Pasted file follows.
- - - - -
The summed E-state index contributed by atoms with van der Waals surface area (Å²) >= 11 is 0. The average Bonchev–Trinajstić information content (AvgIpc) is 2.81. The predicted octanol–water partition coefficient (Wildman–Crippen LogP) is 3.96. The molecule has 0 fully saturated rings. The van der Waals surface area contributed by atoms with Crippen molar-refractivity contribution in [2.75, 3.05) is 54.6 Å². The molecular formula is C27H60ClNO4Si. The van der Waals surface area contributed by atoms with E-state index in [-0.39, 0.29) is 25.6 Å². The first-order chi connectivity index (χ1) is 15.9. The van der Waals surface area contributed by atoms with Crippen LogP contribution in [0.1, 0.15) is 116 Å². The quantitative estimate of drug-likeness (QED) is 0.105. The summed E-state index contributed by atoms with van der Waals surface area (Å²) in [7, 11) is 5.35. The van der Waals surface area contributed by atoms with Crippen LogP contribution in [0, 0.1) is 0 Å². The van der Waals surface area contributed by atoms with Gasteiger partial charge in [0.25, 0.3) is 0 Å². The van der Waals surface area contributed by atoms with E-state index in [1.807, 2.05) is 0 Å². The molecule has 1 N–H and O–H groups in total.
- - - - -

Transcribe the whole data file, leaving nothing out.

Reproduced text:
The summed E-state index contributed by atoms with van der Waals surface area (Å²) >= 11 is 0. The average Bonchev–Trinajstić information content (AvgIpc) is 2.81. The predicted octanol–water partition coefficient (Wildman–Crippen LogP) is 3.96. The molecule has 0 fully saturated rings. The van der Waals surface area contributed by atoms with Crippen molar-refractivity contribution in [2.75, 3.05) is 54.6 Å². The molecular formula is C27H60ClNO4Si. The van der Waals surface area contributed by atoms with E-state index in [-0.39, 0.29) is 25.6 Å². The first-order chi connectivity index (χ1) is 15.9. The van der Waals surface area contributed by atoms with Crippen LogP contribution in [0.1, 0.15) is 116 Å². The quantitative estimate of drug-likeness (QED) is 0.105. The summed E-state index contributed by atoms with van der Waals surface area (Å²) in [7, 11) is 5.35. The van der Waals surface area contributed by atoms with Crippen LogP contribution in [0, 0.1) is 0 Å². The van der Waals surface area contributed by atoms with Gasteiger partial charge in [0.25, 0.3) is 0 Å². The van der Waals surface area contributed by atoms with E-state index in [1.807, 2.05) is 0 Å². The molecule has 1 N–H and O–H groups in total.